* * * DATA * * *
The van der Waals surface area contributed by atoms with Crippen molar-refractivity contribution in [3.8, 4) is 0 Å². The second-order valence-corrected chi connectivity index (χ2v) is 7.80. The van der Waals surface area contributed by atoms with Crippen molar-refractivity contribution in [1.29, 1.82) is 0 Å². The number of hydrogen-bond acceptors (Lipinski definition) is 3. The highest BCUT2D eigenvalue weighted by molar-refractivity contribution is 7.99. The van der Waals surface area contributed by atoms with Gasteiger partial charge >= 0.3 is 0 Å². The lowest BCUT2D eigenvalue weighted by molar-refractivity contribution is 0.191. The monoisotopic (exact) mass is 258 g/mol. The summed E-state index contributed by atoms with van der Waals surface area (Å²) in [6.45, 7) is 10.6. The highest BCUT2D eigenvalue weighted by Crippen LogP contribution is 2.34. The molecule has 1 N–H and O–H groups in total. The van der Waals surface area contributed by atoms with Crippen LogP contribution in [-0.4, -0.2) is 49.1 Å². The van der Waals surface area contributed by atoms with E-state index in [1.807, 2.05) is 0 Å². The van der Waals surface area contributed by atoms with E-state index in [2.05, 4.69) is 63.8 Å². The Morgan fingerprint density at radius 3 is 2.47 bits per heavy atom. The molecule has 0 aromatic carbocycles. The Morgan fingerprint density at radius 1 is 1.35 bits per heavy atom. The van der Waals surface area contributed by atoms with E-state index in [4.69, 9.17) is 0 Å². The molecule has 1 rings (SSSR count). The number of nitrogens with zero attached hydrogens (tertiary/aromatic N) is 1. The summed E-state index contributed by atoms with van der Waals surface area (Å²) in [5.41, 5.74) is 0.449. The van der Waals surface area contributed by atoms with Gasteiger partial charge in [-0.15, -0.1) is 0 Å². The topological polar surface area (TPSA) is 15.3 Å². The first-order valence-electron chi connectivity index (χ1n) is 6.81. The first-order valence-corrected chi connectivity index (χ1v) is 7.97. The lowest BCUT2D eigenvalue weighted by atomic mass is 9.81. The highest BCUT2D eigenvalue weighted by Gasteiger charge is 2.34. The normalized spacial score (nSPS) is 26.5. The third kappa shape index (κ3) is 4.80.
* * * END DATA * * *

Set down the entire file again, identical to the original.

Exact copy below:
The van der Waals surface area contributed by atoms with Crippen molar-refractivity contribution in [3.8, 4) is 0 Å². The second-order valence-corrected chi connectivity index (χ2v) is 7.80. The van der Waals surface area contributed by atoms with Crippen molar-refractivity contribution in [1.29, 1.82) is 0 Å². The number of hydrogen-bond acceptors (Lipinski definition) is 3. The highest BCUT2D eigenvalue weighted by molar-refractivity contribution is 7.99. The van der Waals surface area contributed by atoms with Gasteiger partial charge >= 0.3 is 0 Å². The lowest BCUT2D eigenvalue weighted by molar-refractivity contribution is 0.191. The monoisotopic (exact) mass is 258 g/mol. The summed E-state index contributed by atoms with van der Waals surface area (Å²) in [6.45, 7) is 10.6. The highest BCUT2D eigenvalue weighted by Crippen LogP contribution is 2.34. The molecule has 1 N–H and O–H groups in total. The van der Waals surface area contributed by atoms with Crippen LogP contribution in [-0.4, -0.2) is 49.1 Å². The van der Waals surface area contributed by atoms with E-state index in [1.807, 2.05) is 0 Å². The van der Waals surface area contributed by atoms with E-state index in [2.05, 4.69) is 63.8 Å². The Morgan fingerprint density at radius 3 is 2.47 bits per heavy atom. The molecule has 0 aromatic carbocycles. The Morgan fingerprint density at radius 1 is 1.35 bits per heavy atom. The van der Waals surface area contributed by atoms with E-state index in [4.69, 9.17) is 0 Å². The molecule has 1 rings (SSSR count). The number of nitrogens with zero attached hydrogens (tertiary/aromatic N) is 1. The summed E-state index contributed by atoms with van der Waals surface area (Å²) in [5.41, 5.74) is 0.449. The van der Waals surface area contributed by atoms with Gasteiger partial charge in [-0.15, -0.1) is 0 Å². The topological polar surface area (TPSA) is 15.3 Å². The first-order valence-electron chi connectivity index (χ1n) is 6.81. The first-order valence-corrected chi connectivity index (χ1v) is 7.97. The lowest BCUT2D eigenvalue weighted by atomic mass is 9.81. The highest BCUT2D eigenvalue weighted by Gasteiger charge is 2.34. The normalized spacial score (nSPS) is 26.5. The third kappa shape index (κ3) is 4.80.